“Why would they be punished if they weren’t involved in the scandal or the situation?”

Maybe it’s just me, but

The SEC also voted to allow players to transfer from one league school to another and become immediately eligible if the former program is facing an NCAA-mandated postseason ban.

That scenario is currently in play, as Ole Miss will be banned from a bowl game for a second consecutive season.

“If a kid goes to a school and gets caught up in doing something that is not of his doing, he should not be punished for something that the school did wrong,” first-year Texas A&M coach Jimbo Fisher told reporters in Destin. “He ought to have the ability to go out. I know that’s controversial, but those kids only have a four-year window.

In what other world besides the cloistered one SEC head football coaches inhabit does it seem controversial to let a kid out of a situation like that?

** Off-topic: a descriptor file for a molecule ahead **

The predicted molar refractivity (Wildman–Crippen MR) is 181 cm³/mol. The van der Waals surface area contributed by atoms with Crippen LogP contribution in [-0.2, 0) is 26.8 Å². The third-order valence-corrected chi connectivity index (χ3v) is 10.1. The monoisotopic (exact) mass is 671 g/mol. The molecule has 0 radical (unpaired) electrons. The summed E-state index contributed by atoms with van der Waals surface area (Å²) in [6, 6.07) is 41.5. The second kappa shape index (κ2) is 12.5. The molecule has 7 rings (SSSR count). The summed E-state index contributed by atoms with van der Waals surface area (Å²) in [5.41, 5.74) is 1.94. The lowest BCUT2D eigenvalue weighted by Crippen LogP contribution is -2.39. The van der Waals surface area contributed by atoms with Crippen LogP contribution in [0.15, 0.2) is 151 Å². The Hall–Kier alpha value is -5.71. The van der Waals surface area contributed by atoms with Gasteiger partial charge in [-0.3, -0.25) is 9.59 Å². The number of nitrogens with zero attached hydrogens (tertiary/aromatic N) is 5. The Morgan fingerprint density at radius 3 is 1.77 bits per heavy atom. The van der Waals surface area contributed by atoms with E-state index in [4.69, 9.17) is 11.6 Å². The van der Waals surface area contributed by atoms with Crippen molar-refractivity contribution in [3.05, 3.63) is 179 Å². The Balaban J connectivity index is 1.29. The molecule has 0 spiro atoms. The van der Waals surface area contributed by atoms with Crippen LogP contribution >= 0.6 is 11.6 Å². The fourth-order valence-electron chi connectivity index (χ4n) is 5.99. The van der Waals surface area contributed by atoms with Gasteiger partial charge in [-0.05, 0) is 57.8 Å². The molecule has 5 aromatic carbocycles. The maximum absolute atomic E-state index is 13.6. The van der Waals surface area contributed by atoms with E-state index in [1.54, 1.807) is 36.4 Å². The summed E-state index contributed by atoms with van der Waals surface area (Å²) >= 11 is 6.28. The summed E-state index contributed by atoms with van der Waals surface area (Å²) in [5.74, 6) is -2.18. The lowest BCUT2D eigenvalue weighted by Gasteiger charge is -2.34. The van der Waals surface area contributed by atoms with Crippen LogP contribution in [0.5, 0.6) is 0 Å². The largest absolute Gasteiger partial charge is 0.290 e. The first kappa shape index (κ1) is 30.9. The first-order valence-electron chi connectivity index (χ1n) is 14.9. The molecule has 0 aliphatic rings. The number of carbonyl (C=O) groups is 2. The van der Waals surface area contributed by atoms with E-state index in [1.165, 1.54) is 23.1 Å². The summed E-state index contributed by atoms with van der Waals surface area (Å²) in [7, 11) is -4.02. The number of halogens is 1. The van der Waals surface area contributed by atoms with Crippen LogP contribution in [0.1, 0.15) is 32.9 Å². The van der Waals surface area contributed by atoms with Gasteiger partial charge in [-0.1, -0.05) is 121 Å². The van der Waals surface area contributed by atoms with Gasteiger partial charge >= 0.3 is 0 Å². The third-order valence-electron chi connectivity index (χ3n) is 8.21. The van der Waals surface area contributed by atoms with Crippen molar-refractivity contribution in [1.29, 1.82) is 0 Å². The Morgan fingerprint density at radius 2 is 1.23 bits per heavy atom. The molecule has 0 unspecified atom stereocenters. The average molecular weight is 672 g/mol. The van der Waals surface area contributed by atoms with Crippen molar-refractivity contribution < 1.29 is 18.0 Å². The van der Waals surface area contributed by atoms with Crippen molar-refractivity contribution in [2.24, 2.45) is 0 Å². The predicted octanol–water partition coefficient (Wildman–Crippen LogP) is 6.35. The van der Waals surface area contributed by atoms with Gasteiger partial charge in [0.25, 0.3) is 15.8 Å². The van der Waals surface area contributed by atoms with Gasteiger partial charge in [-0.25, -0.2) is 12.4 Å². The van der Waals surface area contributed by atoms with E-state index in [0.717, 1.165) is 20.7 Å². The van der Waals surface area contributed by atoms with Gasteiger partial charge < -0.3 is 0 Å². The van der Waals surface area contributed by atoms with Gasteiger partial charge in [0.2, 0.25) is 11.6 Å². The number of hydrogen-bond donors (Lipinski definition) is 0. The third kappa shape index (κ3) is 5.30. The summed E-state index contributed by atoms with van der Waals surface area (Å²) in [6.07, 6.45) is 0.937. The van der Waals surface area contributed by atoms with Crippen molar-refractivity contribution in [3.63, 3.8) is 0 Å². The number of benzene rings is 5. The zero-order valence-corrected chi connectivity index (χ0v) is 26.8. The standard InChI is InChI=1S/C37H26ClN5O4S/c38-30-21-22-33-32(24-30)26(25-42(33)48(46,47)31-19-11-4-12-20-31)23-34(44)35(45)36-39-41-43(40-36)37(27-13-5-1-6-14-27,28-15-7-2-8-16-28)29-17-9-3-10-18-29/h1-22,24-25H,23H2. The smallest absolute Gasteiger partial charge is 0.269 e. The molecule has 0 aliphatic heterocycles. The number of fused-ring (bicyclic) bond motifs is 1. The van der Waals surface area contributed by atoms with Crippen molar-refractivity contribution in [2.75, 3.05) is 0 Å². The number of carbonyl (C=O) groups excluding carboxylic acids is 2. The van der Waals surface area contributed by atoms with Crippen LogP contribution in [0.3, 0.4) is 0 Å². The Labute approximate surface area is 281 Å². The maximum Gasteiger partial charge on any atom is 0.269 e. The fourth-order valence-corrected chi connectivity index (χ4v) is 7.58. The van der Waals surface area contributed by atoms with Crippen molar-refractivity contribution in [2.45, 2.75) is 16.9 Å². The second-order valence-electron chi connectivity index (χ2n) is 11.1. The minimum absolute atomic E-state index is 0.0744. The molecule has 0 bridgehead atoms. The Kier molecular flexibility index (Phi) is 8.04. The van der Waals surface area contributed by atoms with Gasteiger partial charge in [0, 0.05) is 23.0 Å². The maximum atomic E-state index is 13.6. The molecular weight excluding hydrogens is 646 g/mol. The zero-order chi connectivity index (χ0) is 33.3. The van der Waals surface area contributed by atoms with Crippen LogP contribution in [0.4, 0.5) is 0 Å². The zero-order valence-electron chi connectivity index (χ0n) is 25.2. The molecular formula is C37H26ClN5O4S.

Advertisements

4 Comments

Filed under SEC Football

4 responses to ““Why would they be punished if they weren’t involved in the scandal or the situation?”

  1. Carter Burer

    I like to think of it as part of the punishment to the school doing wrong.

    Liked by 1 person

  2. Uglydawg

    The players should have representation, and I mean effective representation and not just a figurehead or a lackey…on the NCAA board of asshats or whatever body makes decisions and rules.
    And since it’s really the players that necessitate even having an NCAA, then they should have at least 50% of the say on that board. They could vote in their own reps…lawyers, ex-college jocks, politicians, etc.

    Like

  3. The one controversial thing about it might be the whole Dan Mullen coaching his players to get Ole Miss put on probation thing…

    Like